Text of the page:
Saturday 24 December 2011

Carnivorous plants in Fiordland National Park

Kepler Track, Fiordland NP, South Island, New Zealand

The bog area near Moturau Lake had a couple of display boards. In one of them it showed 3 sundew species: Drosera arcturi, D. spathulata and D. binata.  I had a good look around but found only the last two. The first one was D. spatulata, yes, the accepted spelling seems to be this one. I had already found it in Tongariro NP, on dark soil, but here was growing surrounded by moss.

Drosera spatulata surrounded by moss
Note the spoon shaped leaves and the tall flower stalks. Carnivorous plants bloom well away from their leaves, they do not want to trap their pollinators.

The other sundew was D. binata known as the fork-leaved sundew. It grew in small groups on the moss.

Fork-leaved sundew D. binata
Note that the central plant has a leaf with a freshly trapped green insect, other leaves have dark remains of previous meals, perhaps to be digested further.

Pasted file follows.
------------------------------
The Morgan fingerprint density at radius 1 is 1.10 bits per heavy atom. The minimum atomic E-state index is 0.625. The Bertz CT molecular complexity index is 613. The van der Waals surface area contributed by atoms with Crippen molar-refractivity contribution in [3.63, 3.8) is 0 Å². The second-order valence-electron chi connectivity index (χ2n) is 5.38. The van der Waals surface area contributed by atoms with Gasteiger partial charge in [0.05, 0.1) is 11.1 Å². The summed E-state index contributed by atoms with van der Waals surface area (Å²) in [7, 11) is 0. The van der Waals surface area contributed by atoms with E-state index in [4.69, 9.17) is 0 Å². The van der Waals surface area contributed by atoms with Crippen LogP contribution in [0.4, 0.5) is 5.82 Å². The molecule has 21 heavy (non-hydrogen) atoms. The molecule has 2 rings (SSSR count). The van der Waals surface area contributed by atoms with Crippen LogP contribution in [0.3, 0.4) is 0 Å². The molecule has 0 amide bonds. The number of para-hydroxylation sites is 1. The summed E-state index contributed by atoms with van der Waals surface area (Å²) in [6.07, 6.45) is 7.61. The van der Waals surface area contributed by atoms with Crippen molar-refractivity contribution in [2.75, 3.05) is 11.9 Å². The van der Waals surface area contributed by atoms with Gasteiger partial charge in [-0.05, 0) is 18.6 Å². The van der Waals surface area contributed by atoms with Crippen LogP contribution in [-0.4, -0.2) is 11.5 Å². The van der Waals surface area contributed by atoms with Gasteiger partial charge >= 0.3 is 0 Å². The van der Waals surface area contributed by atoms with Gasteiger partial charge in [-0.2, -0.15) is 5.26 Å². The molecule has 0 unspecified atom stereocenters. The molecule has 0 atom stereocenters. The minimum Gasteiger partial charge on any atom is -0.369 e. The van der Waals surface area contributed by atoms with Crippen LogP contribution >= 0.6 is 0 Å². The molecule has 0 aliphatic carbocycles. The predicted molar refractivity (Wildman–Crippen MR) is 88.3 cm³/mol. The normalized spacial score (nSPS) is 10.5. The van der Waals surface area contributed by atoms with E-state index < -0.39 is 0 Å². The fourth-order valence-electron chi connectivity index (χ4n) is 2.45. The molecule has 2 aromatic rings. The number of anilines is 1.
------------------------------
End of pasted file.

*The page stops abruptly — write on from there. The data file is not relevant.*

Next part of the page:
There were some intriguing little blue flowers sometimes in clusters which were also growing on a long stalk on the moss. They were rather difficult to photograph, below is my best attempt.

Delicate blue flower on a slender stalk
It looks as if there was another flower in the other stem....
At first I thought that this might be the blue orchid shown in the notice board, even though it did not look like an orchid flower to me.
I found out what it was purely by accident. When I was reading in Wikipedia about D. arcturi, the sundew that I didn't manage to spot, I read that "In New Zealand, D. arcturi is often found growing in clumps alongside Utricularia dichotoma.", I clicked on the button and out came this flower. I could not have been more thrilled with this coincidence.Very exciting!
As it turns out there was yet more to learn. I had come across a terrestrial bladderwort, a plant with very sophisticated bladders in their roots which catch small organisms that happen to pass by. Most bladderworts are aquatic plants but this one was growing in a very wet place, a slight transition perhaps?
For more about the mechanism of their bladders here is an excellent page    
It is just a shame that I never found D. arcturi, but it was an amazing swamp! 

1 comment:

  1. This comment has been removed by a blog administrator.